It was nice to find another review of Goodbye Christ?, and the first I’ve seen in a print journal of some substance. Tiffany Ruby Patterson from Vanderbilt University does a very thorough overview of the book and has some kind words to say. Unfortunately behind a paywall for now, but you can find it here if you have access. A couple of short excerpts:
In Goodbye Christ? Christianity, Masculinity, and the New Negro Renaissance, Peter Kerry Powers has written a deeply researched and fine-grained study of how issues of masculinity and Christianity are entangled in the writing and worldviews of African American intellectuals in the twentieth century. He argues that the New Negro Renaissance was not a secular period as some have argued but one where secularism and Christian beliefs competed in shaping the struggle for leadership. Instead he demonstrates that the period was a moment when “Christian religious practices provide the backdrop, characters, imagery, and theme of most of the important work of the Renaissance, even when they are deployed to resist the religious traditions that they reference” (15)
This study also speaks to the work that still needs to be done on Christianity, non-Christian belief systems in America, gender matters, and intellectuals. Goodbye Christ? is grounded in excellent research and is meticulous in its arguments. it is a must read for scholars of religion, gender, race, sexuality, and intellectual leadership.
So, must read. Do.
I was very happy this week to publish a new review essay in The Cresset for their Lent 2019 edition. On the one hand publishing has not lost its charge, perhaps because I do it so rarely. But beyond that it was good to see in print my meditations on being part of a mini-movement in literary and cultural studies that has been taking religion in/and African American lit more seriously. Besides my efforts on the Harlem Renaissance, there are many other, probably more important contributions going on, and I look at three recent works by Wallace Best, M. Cooper Harris, and Josef Sorett just to give a sense of the importance of what’s going on, besides my evaluation of the works at hand. I also liked the challenge of trying to write
about academic literary criticism for a non-specialist audience, and to take up the issue of why lay readers ought to read criticism, even against their better judgment. Not an easy task, and one at which I think I only partially succeeded, but which the editor liked enough to print at any rate. A little flavor of this aspect of the review:
“Unlike breathing or the beating of the heart, reading is a skill developed within particular cultures, each with its own values and peculiarities, and each with its own notion of excellence. At its best, literary criticism models forms of readerly virtuosity that stretch our imagination beyond the straightforward pleasures of enjoying a good story. The best criticism allows us to know literature within a cultural ecosystem of reference and connection. In the normal course of things, we pluck books from the Barnes & Noble bookshelf or the Amazon algorithm as we might pluck up a flower in a field, enjoying (or not) the pleasure of the text. Literary criticism reads the role that flower plays in the field. It considers the ways it depends on or perhaps destroys other features of the field, or perhaps the ways other cultural ecosystems consider it a weed or an invasive species to be eradicated. While reading literary criticism is not always a walk in the park, doing so can make our pleasures more aware and engaged, delivering enhanced or other pleasures, much as we might take pleasure in not only the scent of the air, but in being able to name the flowers and the trees and understand our relationship to them and theirs to one another.”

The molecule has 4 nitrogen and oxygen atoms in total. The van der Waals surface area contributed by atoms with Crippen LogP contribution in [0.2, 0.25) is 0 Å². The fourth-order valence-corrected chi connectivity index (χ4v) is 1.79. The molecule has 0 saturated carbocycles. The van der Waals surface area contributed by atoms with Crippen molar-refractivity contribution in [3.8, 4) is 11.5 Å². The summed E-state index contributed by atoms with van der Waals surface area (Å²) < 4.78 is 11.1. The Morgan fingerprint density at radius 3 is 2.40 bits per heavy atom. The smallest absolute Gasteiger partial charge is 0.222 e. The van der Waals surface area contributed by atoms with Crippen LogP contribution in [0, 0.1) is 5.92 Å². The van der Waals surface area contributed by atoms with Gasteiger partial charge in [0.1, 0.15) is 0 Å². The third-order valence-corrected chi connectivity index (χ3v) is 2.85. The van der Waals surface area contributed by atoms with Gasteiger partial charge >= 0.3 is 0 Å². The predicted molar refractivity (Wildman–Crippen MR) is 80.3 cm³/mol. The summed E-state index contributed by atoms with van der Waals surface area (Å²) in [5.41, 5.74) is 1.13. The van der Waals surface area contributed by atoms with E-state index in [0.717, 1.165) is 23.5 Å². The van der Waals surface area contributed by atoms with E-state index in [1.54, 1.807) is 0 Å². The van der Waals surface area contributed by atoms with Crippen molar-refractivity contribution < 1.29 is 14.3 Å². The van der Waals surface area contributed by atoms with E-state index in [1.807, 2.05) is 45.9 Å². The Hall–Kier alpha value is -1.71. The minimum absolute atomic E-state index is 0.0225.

You can read the rest of my review here…
My rating: 3 of 5 stars
Rybczynski, Witold. Home : A Short history of an Idea. 1986
I’ve been troubling over the notion of home since our Center for Public Humanities’ excellent Humanities Symposium on the topic this past February, partially out of the interest to punch up the substance of my own presentation on the idea of Home and the Pratice of the Humanities. Partly because I’ve been troubled by the contradictions between the ethic of welcoming the stranger and alien that is so central to Christian (and Jewish, and Islamic) codes of ethics, and the fact that Christians proved to be among the most enthusiastic supporters of our country’s recent draconian policies against immigrants and refugees. A people who takes pride in family values has found it relatively easy nevertheless to support the destruction of the children and families of other people (even their fellow Christians’), and to support as well as a dramatic reduction in aid to identifiable refugees, to say nothing of the aggressive expulsion of wayfarers among us who are tagged as “illegal” because they were born somewhere else. Less painfully, I’ve been mulling over what it means for an institution of higher education to talk about itself as a family, for us to use language about our “home institution,” for us to think of our disciplines as “homes”, to have departmental homes, or indeed what it means for us in the humanities when we say we no longer feel “at home” in higher ed as it is currently practiced. I plunged into Rybczynski with these questions in mind. He did not answer my specific questions, since they are my questions and not his; he did, however, help me think a little harder about the idea of home and where it comes from.